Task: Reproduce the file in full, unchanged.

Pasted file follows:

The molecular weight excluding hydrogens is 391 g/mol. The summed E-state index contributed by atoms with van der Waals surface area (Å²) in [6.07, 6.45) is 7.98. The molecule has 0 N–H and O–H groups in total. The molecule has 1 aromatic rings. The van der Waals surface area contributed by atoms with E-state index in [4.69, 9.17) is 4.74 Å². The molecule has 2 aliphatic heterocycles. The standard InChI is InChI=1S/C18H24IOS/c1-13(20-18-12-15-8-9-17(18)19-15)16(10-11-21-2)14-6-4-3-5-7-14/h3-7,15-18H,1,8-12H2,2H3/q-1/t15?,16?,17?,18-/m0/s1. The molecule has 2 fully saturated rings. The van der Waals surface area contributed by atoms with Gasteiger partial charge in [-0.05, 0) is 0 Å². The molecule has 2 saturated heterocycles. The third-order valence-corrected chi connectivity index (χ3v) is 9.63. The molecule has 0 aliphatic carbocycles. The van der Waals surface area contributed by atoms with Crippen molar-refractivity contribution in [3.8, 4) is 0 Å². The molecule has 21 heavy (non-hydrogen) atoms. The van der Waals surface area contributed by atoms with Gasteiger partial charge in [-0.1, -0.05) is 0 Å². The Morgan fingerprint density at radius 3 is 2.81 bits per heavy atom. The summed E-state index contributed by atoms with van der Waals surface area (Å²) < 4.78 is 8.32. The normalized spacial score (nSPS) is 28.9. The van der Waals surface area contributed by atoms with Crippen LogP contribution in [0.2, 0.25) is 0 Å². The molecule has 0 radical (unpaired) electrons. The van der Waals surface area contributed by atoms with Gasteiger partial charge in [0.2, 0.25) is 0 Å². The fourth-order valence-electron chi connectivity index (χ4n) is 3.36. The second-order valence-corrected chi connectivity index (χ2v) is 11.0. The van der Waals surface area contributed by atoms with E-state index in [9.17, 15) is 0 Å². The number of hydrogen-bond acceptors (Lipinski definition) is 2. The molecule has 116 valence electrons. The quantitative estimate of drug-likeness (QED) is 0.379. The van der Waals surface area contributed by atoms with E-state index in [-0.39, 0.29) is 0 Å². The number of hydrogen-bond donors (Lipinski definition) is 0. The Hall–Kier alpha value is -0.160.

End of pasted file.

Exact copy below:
The molecular weight excluding hydrogens is 391 g/mol. The summed E-state index contributed by atoms with van der Waals surface area (Å²) in [6.07, 6.45) is 7.98. The molecule has 0 N–H and O–H groups in total. The molecule has 1 aromatic rings. The van der Waals surface area contributed by atoms with E-state index in [4.69, 9.17) is 4.74 Å². The molecule has 2 aliphatic heterocycles. The standard InChI is InChI=1S/C18H24IOS/c1-13(20-18-12-15-8-9-17(18)19-15)16(10-11-21-2)14-6-4-3-5-7-14/h3-7,15-18H,1,8-12H2,2H3/q-1/t15?,16?,17?,18-/m0/s1. The molecule has 2 fully saturated rings. The van der Waals surface area contributed by atoms with Gasteiger partial charge in [-0.05, 0) is 0 Å². The molecule has 2 saturated heterocycles. The third-order valence-corrected chi connectivity index (χ3v) is 9.63. The molecule has 0 aliphatic carbocycles. The van der Waals surface area contributed by atoms with Crippen molar-refractivity contribution in [3.8, 4) is 0 Å². The molecule has 21 heavy (non-hydrogen) atoms. The van der Waals surface area contributed by atoms with Gasteiger partial charge in [-0.1, -0.05) is 0 Å². The Morgan fingerprint density at radius 3 is 2.81 bits per heavy atom. The summed E-state index contributed by atoms with van der Waals surface area (Å²) < 4.78 is 8.32. The normalized spacial score (nSPS) is 28.9. The van der Waals surface area contributed by atoms with Crippen LogP contribution in [0.2, 0.25) is 0 Å². The molecule has 0 radical (unpaired) electrons. The van der Waals surface area contributed by atoms with Gasteiger partial charge in [0.2, 0.25) is 0 Å². The fourth-order valence-electron chi connectivity index (χ4n) is 3.36. The second-order valence-corrected chi connectivity index (χ2v) is 11.0. The van der Waals surface area contributed by atoms with E-state index in [9.17, 15) is 0 Å². The number of hydrogen-bond acceptors (Lipinski definition) is 2. The molecule has 116 valence electrons. The quantitative estimate of drug-likeness (QED) is 0.379. The van der Waals surface area contributed by atoms with E-state index in [-0.39, 0.29) is 0 Å². The number of hydrogen-bond donors (Lipinski definition) is 0. The Hall–Kier alpha value is -0.160.